Your wife will be struggling with the reality that you crossed sexual boundaries; that you took your heart and your body outside of your marriage. That’s bad enough. But she will also be struggling—more so— with your deception. Your wife can’t fix that. You’ll have to give her emotional space as she struggles with how to move on. How to learn, slowly, whether she can begin to trust the person you are now showing her.

One thing that God will work in your heart is this: your desire to control things and make them work out your way. That’s what your sexual sin was about. Your desire for control is what plunged you into porn, or whatever you did to seek emotional or physical intimacy outside of your promise to your wife. Control, to be in charge, to make sure you got what you wanted—and avoid whatever it was that you hated—is what kept your deception going.

Your idolatry to control your life is one giant lie that God cannot satisfy you. Your refusal to seek him led you to seek something else that promised no disappointment, no pain, no struggle, no problems.

But now what you need to learn from God is that your control was an illusion. You thought being in control would give you what you needed. And now your continued desire for control will also give you what you think you need—to fix this relationship and get it back on its feet. And that’s not going to work this time.

This time, you are going to have to deeply rely on God to fix this. You can’t fix this on your own. Your promises, your new intentions, your new behavior, at this point, are going to have to be seen to be believed. Over time. Over a lot of time.

You must now learn not to depend on yourself—your “wisdom,” your schemes, your manipulations. You can’t make this thing work. It’s in the mess that you have made of things that God is trying to make himself real to both you and your wife. It’s in the brokenness that God slowly brings new life.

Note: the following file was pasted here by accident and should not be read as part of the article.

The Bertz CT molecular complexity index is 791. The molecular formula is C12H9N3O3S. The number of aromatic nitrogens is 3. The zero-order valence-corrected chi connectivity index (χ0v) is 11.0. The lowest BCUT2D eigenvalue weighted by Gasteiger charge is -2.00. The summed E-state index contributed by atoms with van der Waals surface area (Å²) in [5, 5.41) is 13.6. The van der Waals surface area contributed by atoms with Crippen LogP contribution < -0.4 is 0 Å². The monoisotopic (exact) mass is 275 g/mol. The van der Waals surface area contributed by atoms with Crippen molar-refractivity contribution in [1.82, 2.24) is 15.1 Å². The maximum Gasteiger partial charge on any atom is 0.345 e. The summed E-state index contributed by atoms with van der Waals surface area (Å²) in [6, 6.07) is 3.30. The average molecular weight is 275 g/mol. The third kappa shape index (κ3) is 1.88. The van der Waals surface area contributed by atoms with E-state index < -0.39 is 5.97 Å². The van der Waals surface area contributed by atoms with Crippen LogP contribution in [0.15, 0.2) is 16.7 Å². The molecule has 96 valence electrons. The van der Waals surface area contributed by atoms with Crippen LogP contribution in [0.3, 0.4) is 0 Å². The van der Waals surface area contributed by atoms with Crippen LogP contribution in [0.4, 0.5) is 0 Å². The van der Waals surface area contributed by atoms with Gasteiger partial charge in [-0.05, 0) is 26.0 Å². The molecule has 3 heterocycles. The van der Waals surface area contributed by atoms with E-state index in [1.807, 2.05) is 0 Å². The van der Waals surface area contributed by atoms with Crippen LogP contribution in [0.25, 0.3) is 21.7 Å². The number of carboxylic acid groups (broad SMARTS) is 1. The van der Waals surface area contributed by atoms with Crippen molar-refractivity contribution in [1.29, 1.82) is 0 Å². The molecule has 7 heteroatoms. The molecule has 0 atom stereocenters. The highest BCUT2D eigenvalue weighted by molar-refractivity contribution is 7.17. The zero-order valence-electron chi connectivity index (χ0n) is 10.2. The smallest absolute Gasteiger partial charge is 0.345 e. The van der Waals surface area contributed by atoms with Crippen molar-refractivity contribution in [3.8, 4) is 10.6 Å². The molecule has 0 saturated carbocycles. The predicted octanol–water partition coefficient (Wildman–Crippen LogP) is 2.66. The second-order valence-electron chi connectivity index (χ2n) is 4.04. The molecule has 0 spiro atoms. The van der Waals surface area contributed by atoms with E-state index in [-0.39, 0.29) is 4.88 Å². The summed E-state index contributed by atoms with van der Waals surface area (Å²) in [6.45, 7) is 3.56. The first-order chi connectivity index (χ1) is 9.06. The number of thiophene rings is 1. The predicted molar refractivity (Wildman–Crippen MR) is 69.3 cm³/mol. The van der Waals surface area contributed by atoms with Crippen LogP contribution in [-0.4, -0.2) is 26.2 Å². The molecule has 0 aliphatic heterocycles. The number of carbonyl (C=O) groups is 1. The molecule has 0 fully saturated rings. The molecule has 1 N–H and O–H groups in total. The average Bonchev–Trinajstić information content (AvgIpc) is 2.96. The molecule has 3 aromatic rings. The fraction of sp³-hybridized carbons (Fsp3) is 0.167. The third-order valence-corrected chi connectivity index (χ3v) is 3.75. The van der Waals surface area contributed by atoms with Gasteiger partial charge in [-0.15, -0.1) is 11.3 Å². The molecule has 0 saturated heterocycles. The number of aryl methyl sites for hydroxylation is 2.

Don’t push this, don’t rush this, don’t expect things from your wife. Don’t pressure her to heal faster than she can. Love is a long road. It’s worth the trip. She needs to go at her pace, and you will need to learn to love her at that pace.

God is in the business of redeeming lives but he also insists in doing it his way. You’ve got to learn this yourself. Are you willing to be a disciple, willing to walk with him at his pace? Then realize that his pace for you includes the time your wife needs to heal, at her pace. When you give her space, you walk at the Master’s pace.

Harvest USA
About The Author
Bob Heywood has been on staff with HARVEST USA since July 2004. For years Bob struggled with using pornography, something he was not aware was having an effect on him, his wife, or his church. He has a wonderful testimony of sanctification and reconciliation by the hand of the Lord. Bob has worked with youth, served as a volunteer leader with HARVEST USA for a number of years, and is an elder at Pilgrim Presbyterian Church in Philadelphia. At HARVEST USA he now works with the Discovery Biblical support group for men struggling with sexual sin. He also does one-on-one discipleship as well as presents seminars and leads in training individuals to be small group facilitators.